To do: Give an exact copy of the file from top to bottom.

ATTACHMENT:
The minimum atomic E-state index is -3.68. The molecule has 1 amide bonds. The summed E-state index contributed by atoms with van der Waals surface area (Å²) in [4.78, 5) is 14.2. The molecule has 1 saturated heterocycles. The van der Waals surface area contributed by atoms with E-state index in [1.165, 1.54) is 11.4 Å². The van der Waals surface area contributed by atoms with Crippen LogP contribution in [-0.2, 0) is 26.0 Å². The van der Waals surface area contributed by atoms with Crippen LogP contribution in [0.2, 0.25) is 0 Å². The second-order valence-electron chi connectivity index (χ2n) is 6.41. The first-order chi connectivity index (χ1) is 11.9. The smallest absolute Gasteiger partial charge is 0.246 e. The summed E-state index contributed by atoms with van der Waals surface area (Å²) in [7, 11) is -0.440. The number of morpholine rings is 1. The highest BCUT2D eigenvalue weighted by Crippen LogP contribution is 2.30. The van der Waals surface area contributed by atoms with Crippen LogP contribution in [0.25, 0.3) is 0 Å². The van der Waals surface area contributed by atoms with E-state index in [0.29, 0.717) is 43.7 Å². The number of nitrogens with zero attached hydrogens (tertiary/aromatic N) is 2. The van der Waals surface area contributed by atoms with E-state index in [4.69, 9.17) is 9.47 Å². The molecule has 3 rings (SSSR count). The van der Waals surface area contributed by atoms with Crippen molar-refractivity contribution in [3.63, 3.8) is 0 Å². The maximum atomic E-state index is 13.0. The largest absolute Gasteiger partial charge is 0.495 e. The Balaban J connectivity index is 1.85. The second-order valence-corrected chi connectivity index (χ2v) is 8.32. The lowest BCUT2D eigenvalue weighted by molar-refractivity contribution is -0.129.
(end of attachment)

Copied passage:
The minimum atomic E-state index is -3.68. The molecule has 1 amide bonds. The summed E-state index contributed by atoms with van der Waals surface area (Å²) in [4.78, 5) is 14.2. The molecule has 1 saturated heterocycles. The van der Waals surface area contributed by atoms with E-state index in [1.165, 1.54) is 11.4 Å². The van der Waals surface area contributed by atoms with Crippen LogP contribution in [-0.2, 0) is 26.0 Å². The van der Waals surface area contributed by atoms with Crippen LogP contribution in [0.2, 0.25) is 0 Å². The second-order valence-electron chi connectivity index (χ2n) is 6.41. The first-order chi connectivity index (χ1) is 11.9. The smallest absolute Gasteiger partial charge is 0.246 e. The summed E-state index contributed by atoms with van der Waals surface area (Å²) in [7, 11) is -0.440. The number of morpholine rings is 1. The highest BCUT2D eigenvalue weighted by Crippen LogP contribution is 2.30. The van der Waals surface area contributed by atoms with Crippen LogP contribution in [0.25, 0.3) is 0 Å². The van der Waals surface area contributed by atoms with E-state index in [0.29, 0.717) is 43.7 Å². The number of nitrogens with zero attached hydrogens (tertiary/aromatic N) is 2. The van der Waals surface area contributed by atoms with E-state index in [4.69, 9.17) is 9.47 Å². The molecule has 3 rings (SSSR count). The van der Waals surface area contributed by atoms with Crippen molar-refractivity contribution in [3.63, 3.8) is 0 Å². The maximum atomic E-state index is 13.0. The largest absolute Gasteiger partial charge is 0.495 e. The Balaban J connectivity index is 1.85. The second-order valence-corrected chi connectivity index (χ2v) is 8.32. The lowest BCUT2D eigenvalue weighted by molar-refractivity contribution is -0.129.